In May 2024, Paul Mulvaney, a professor at the University of Melbourne, and the team from the ARC Centre of Excellence in Exciton Science visited the ClearVue Technologies and discussed the outcomes of the research of the ClearVue nanoparticles they’ve been working on, and explored avenues for future engagement.

Dr. Paul Mulvaney is an Australian physicist and chemist known for his contributions to nanoscience and nanotechnology. He is particularly recognized for his work on the synthesis and characterization of nanoparticles, as well as their applications in various fields including medicine, energy, and materials science. Dr. Mulvaney’s research often focuses on understanding nanomaterials’ optical and electronic properties, and he has made significant advances in the study of plasmonics and quantum dots. Dr. Mulvaney is a professor at the University of Melbourne and has been involved in numerous collaborative research projects and scientific organizations. His work has been widely published in scientific journals, and he has received several awards for his contributions to science.


The ARC Centre of Excellence in Exciton Science have worked for almost a year studying various formulations of the ClearVue micro and nano particles which are part of the fluorescent PVB interlayer, integral to ClearVue solar vision glass technology.

We asked Dr. Paul Mulvaney to share some insights and outcomes of his research.

Q: What can you say about the potential of ClearVue’s current solar vision glass technology?

A: Clearvue is leading the challenge of building integrated photovoltaics in Australia. ClearVue powered windows enable any building in Australia to be fitted with transparent windows, yet able to generate significant solar electricity. In principle, a large fraction of a building’s energy consumption could be covered by these windows. It is fantastic to have an Australian company leading the way in such innovation.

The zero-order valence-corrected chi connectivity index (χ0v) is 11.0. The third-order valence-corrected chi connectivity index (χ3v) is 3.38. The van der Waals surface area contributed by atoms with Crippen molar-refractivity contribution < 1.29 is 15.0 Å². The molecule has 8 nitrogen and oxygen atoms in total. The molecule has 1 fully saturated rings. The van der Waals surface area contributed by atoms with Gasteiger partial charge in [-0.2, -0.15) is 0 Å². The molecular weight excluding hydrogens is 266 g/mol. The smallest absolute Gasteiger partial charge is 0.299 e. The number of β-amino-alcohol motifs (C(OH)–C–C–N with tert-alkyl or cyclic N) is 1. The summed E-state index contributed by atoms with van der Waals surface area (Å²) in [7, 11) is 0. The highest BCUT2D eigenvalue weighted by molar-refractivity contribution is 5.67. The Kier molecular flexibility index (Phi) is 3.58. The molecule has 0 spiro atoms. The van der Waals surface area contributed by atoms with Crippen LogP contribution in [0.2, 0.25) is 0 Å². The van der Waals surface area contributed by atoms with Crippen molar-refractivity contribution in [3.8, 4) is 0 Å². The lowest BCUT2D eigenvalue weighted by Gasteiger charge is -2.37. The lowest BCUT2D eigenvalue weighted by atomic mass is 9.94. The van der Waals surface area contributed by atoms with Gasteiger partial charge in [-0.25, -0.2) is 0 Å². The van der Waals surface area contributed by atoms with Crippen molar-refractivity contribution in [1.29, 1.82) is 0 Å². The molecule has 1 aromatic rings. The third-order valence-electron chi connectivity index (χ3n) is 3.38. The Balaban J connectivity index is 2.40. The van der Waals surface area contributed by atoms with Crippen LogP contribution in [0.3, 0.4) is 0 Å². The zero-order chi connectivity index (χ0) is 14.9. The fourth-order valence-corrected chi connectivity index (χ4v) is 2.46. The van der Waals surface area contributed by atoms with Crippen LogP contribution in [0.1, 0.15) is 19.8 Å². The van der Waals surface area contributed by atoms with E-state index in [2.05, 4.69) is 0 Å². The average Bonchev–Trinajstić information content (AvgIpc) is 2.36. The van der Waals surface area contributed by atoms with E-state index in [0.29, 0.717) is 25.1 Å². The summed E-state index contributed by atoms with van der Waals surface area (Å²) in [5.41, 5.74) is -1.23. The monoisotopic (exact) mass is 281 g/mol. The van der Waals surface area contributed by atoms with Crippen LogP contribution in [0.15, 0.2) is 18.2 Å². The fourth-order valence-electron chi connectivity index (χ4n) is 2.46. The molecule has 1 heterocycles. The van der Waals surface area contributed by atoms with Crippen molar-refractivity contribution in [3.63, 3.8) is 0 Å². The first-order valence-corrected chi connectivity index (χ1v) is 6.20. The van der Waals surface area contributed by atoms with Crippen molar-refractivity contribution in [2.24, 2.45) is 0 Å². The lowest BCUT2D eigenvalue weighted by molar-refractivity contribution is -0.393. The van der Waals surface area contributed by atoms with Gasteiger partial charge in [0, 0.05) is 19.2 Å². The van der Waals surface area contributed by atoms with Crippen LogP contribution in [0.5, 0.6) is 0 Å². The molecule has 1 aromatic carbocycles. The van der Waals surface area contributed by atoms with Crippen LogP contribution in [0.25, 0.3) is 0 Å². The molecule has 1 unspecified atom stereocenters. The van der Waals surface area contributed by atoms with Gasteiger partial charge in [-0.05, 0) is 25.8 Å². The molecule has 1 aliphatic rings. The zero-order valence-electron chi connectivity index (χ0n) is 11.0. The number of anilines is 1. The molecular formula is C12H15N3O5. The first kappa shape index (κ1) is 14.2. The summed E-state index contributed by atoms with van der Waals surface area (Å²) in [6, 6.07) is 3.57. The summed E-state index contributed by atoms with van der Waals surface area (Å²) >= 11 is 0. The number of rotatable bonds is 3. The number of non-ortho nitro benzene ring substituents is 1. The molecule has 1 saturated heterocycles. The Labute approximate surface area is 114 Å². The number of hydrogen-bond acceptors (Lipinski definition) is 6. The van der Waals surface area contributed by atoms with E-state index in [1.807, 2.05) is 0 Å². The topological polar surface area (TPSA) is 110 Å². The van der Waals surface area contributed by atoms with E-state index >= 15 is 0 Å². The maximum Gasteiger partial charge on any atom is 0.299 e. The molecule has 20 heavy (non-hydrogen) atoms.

Q: You’ve done a lot of testing recently comparing Clearvue’s microparticle-loaded PVB performance with other glass-based luminescent concentrator materials (like quantum dots), and also combining ClearVue nanoparticles with other high-performance fluorescent materials. Can you share some of the insights?

A: It took us significant time and effort to find the quantum dot materials that were providing similar performance to the ClearVue nanoparticles (in the 10x10cm size sample).  To achieve that, we had to use large quantities of quantum dot materials, and this led to a significant colouration of the sample, while the ClearVue materials remained very clear.

Clearvue’s baseline technology uses existing commercial phosphors to harvest sunlight. Work with Australian researchers at the Centre of Excellence in Exciton Science at the University of Melbourne has opened up access to new materials including quantum dots, conducting polymers, perovskite-based nanocrystals, upconverters and tailor-made phosphors, which will help the company transition to its next generation of photovoltaic windows.

Image: ClearVue PVB laminated samples compared with Exciton’s quantum dots loaded samples (S1, S2). ClearVue materials provide less bright colouration in their fluorescence despite a similarly strong performance in energy conversion.